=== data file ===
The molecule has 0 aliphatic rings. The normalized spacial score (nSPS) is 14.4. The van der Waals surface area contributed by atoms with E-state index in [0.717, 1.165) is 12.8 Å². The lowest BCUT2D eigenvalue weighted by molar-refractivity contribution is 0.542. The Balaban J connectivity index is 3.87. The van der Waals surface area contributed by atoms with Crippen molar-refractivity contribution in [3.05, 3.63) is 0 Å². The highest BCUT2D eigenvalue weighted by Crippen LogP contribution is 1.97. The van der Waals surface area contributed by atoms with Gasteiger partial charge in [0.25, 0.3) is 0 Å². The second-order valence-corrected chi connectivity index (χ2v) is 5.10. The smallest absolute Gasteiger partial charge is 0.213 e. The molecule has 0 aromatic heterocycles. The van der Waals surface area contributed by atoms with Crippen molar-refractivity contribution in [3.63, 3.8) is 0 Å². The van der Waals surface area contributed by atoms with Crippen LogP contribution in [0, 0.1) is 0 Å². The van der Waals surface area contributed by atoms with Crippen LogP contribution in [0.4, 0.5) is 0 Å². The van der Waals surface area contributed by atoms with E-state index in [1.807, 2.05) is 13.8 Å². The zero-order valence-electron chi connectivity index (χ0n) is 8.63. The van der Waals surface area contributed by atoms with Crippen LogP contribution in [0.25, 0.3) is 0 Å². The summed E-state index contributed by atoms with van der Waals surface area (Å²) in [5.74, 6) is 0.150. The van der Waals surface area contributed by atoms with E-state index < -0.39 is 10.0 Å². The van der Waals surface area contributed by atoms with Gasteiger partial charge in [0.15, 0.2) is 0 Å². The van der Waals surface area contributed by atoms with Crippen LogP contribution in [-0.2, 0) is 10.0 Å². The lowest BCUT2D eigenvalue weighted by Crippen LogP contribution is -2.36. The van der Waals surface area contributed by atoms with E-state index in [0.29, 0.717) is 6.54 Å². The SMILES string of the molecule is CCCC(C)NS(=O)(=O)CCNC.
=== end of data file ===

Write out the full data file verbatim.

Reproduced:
The molecule has 0 aliphatic rings. The normalized spacial score (nSPS) is 14.4. The van der Waals surface area contributed by atoms with E-state index in [0.717, 1.165) is 12.8 Å². The lowest BCUT2D eigenvalue weighted by molar-refractivity contribution is 0.542. The Balaban J connectivity index is 3.87. The van der Waals surface area contributed by atoms with Crippen molar-refractivity contribution in [3.05, 3.63) is 0 Å². The highest BCUT2D eigenvalue weighted by Crippen LogP contribution is 1.97. The van der Waals surface area contributed by atoms with Gasteiger partial charge in [0.25, 0.3) is 0 Å². The second-order valence-corrected chi connectivity index (χ2v) is 5.10. The smallest absolute Gasteiger partial charge is 0.213 e. The molecule has 0 aromatic heterocycles. The van der Waals surface area contributed by atoms with Crippen molar-refractivity contribution in [3.63, 3.8) is 0 Å². The van der Waals surface area contributed by atoms with Crippen LogP contribution in [0, 0.1) is 0 Å². The van der Waals surface area contributed by atoms with Crippen LogP contribution in [0.4, 0.5) is 0 Å². The van der Waals surface area contributed by atoms with E-state index in [1.807, 2.05) is 13.8 Å². The zero-order valence-electron chi connectivity index (χ0n) is 8.63. The van der Waals surface area contributed by atoms with Crippen LogP contribution in [0.25, 0.3) is 0 Å². The summed E-state index contributed by atoms with van der Waals surface area (Å²) in [5.74, 6) is 0.150. The van der Waals surface area contributed by atoms with E-state index < -0.39 is 10.0 Å². The van der Waals surface area contributed by atoms with Gasteiger partial charge in [0.15, 0.2) is 0 Å². The van der Waals surface area contributed by atoms with Crippen LogP contribution in [-0.2, 0) is 10.0 Å². The lowest BCUT2D eigenvalue weighted by Crippen LogP contribution is -2.36. The van der Waals surface area contributed by atoms with E-state index in [0.29, 0.717) is 6.54 Å². The SMILES string of the molecule is CCCC(C)NS(=O)(=O)CCNC.